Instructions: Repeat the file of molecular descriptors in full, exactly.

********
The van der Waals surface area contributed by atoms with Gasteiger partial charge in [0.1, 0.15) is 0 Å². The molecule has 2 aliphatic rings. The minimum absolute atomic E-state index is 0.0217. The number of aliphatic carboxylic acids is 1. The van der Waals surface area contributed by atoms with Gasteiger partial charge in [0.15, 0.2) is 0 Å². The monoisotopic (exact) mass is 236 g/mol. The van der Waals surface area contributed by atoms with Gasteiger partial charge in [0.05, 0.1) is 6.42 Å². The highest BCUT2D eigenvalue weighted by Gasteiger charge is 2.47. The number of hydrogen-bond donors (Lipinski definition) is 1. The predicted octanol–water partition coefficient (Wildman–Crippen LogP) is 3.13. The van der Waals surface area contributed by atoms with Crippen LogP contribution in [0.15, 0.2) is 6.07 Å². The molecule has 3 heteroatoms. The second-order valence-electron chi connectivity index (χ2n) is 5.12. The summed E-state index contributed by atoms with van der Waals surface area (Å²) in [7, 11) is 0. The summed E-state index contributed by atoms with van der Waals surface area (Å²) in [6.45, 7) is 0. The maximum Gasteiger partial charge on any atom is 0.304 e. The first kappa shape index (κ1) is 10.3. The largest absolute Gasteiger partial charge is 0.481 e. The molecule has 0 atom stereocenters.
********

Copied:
The van der Waals surface area contributed by atoms with Gasteiger partial charge in [0.1, 0.15) is 0 Å². The molecule has 2 aliphatic rings. The minimum absolute atomic E-state index is 0.0217. The number of aliphatic carboxylic acids is 1. The van der Waals surface area contributed by atoms with Gasteiger partial charge in [0.15, 0.2) is 0 Å². The monoisotopic (exact) mass is 236 g/mol. The van der Waals surface area contributed by atoms with Gasteiger partial charge in [0.05, 0.1) is 6.42 Å². The highest BCUT2D eigenvalue weighted by Gasteiger charge is 2.47. The number of hydrogen-bond donors (Lipinski definition) is 1. The predicted octanol–water partition coefficient (Wildman–Crippen LogP) is 3.13. The van der Waals surface area contributed by atoms with Crippen LogP contribution in [0.15, 0.2) is 6.07 Å². The molecule has 3 heteroatoms. The second-order valence-electron chi connectivity index (χ2n) is 5.12. The summed E-state index contributed by atoms with van der Waals surface area (Å²) in [7, 11) is 0. The summed E-state index contributed by atoms with van der Waals surface area (Å²) in [6.45, 7) is 0. The maximum Gasteiger partial charge on any atom is 0.304 e. The first kappa shape index (κ1) is 10.3. The largest absolute Gasteiger partial charge is 0.481 e. The molecule has 0 atom stereocenters.